Everybody else is cutting down trees in the wrong forest. People think the solution is known: to be healthy, you need to exercise more and eat less. You just have to figure out the right behavioral change trick to get lazy people moving. But that's not a solution.
The biggest thing I've learned is you have to address human biology directly and fix the biology with the right treatment. Then behavior change becomes more likely. You also have to deliver instantaneous results. Imagine that [you] try coffee for the first time in your life. You think, ‘Wow, this feels amazing.' What are you going to do the next morning? You're going to ask for another cup of coffee! Compare that to, if you drink something that makes you icky and horrible and someone comes and says, ‘I have this app that will remind you to take this icky and horrible thing every day for six months.' Maybe you'll take it because it promises to make you feel better in six months, but maybe not.
The most important thing is to deliver results that patients can fundamentally see.
Ok, but how to you achieve these results in a way that's sustainable long-term?
We have to get thousands of details right. Staring with, we do not fundamentally change someone's existing lifestyle or identity. Let's say we get a patient who is vegetarian for religious reasons. We do not tell that person to eat bacon and eggs for breakfast. We say, ‘ok you are vegetarian, that's great, let's run you through our individualized treatment while respecting decision about your lifestyle or religion.'
It's also about outcomes. With Virta, the outcome is not that you have a wedding in three months, and so you suffer until then to look great in the photos. The outcome is to make people feel better on a day-to-day basis, get them off their medications, and give them their energy back. If people feel physically better, suddenly what you ask them to do becomes a thousand times easier.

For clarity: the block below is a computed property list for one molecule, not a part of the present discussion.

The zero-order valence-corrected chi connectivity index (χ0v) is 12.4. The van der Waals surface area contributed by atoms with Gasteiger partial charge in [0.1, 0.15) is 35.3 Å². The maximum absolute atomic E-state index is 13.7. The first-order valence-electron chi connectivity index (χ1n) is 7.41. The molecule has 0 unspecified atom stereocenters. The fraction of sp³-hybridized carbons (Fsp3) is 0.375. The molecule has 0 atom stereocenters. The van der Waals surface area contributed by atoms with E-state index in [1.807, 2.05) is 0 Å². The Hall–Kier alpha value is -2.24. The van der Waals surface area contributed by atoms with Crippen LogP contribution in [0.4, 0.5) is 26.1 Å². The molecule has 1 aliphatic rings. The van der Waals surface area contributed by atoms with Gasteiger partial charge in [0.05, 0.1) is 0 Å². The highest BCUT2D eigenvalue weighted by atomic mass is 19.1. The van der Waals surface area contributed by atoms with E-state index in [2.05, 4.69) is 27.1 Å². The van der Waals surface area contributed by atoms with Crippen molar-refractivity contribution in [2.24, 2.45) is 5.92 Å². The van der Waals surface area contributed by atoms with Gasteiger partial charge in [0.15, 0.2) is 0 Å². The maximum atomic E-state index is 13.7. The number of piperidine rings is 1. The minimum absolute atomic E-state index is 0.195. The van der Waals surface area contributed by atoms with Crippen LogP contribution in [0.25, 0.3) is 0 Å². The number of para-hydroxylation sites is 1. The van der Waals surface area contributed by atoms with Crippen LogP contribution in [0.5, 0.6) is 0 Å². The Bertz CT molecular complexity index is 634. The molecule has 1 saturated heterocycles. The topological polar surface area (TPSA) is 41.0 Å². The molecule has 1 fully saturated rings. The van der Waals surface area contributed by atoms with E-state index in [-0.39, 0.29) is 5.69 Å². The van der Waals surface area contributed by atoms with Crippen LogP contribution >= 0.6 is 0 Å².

If you tell people to eat steamed spinach for the next three months, yes, you will probably be successful with 0.1% -- but not much more than that.
As part of the Virta program, patients have near-constant access to a health team that includes a nutrition coach and a physician. How important is this support system, and how frequently do patients rely on it?
Patients' frequency of interaction changes over time. For the initial few months, which we call the diabetes reversal phase, patients check in with their coaches more than once a day on average.
The ability to put our algorithms and doctors in the pockets of patients in a near real-time basis is hugely powerful. With software and machine learning, we can give superpowers to our team members. That's the beauty of having all the data from our patients in a digital format. We run our data models through each patient several times a day. We've built models that allow us to predict if someone is going to have issues or is more likely to drop out. Often times, these things are very counterintuitive. A high level of early success is not a good predictor of long-term success, for example. The data provides insights, we take them, and adjust our practices accordingly.
Are there any other foundational flaws you see in the way most companies and organizations approach changing patient behavior?
In healthcare in general, I would say companies are too focused on features and not sufficiently focused on outcomes. They're selling shiny objects. Step trackers and so forth deliver zero outcomes. It's a complete waste of money and it's a distraction.
Patients care about results. Our patients don't come to us and say, ‘how many times do you send me a reminder text message,' or ‘what does the user interface look like?' They come and say, ‘how quickly can I reverse type 2 diabetes and how will I feel? How much money will it save me?' I would want the healthcare and healthcare technology conversation to be much more about outcomes and real results. Everything else is just vanity.